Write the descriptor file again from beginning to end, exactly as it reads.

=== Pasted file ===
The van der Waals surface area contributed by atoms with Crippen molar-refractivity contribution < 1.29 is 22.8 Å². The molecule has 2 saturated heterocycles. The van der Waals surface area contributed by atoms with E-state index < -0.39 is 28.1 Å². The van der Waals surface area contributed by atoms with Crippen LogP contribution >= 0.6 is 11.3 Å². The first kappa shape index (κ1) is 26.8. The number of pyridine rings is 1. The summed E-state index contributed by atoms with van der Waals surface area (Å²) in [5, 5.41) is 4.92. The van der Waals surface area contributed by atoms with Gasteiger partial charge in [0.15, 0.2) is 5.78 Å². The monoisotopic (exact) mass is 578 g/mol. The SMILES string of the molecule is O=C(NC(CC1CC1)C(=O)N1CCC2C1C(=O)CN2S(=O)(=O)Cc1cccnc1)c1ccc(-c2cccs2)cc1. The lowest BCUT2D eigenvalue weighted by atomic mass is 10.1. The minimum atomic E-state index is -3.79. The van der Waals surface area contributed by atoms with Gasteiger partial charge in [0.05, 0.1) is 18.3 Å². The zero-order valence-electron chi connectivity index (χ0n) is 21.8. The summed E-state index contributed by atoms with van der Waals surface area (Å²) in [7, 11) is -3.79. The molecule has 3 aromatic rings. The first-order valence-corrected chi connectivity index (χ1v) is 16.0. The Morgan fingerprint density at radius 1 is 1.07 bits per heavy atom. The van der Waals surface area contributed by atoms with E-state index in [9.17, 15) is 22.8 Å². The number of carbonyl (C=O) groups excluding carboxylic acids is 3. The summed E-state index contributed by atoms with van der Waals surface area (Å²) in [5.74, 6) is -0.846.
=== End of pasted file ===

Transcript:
The van der Waals surface area contributed by atoms with Crippen molar-refractivity contribution < 1.29 is 22.8 Å². The molecule has 2 saturated heterocycles. The van der Waals surface area contributed by atoms with E-state index < -0.39 is 28.1 Å². The van der Waals surface area contributed by atoms with Crippen LogP contribution >= 0.6 is 11.3 Å². The first kappa shape index (κ1) is 26.8. The number of pyridine rings is 1. The summed E-state index contributed by atoms with van der Waals surface area (Å²) in [5, 5.41) is 4.92. The van der Waals surface area contributed by atoms with Gasteiger partial charge in [0.15, 0.2) is 5.78 Å². The monoisotopic (exact) mass is 578 g/mol. The SMILES string of the molecule is O=C(NC(CC1CC1)C(=O)N1CCC2C1C(=O)CN2S(=O)(=O)Cc1cccnc1)c1ccc(-c2cccs2)cc1. The lowest BCUT2D eigenvalue weighted by atomic mass is 10.1. The minimum atomic E-state index is -3.79. The van der Waals surface area contributed by atoms with Gasteiger partial charge in [0.05, 0.1) is 18.3 Å². The zero-order valence-electron chi connectivity index (χ0n) is 21.8. The summed E-state index contributed by atoms with van der Waals surface area (Å²) in [7, 11) is -3.79. The molecule has 3 aromatic rings. The first-order valence-corrected chi connectivity index (χ1v) is 16.0. The Morgan fingerprint density at radius 1 is 1.07 bits per heavy atom. The van der Waals surface area contributed by atoms with E-state index in [9.17, 15) is 22.8 Å². The number of carbonyl (C=O) groups excluding carboxylic acids is 3. The summed E-state index contributed by atoms with van der Waals surface area (Å²) in [5.74, 6) is -0.846.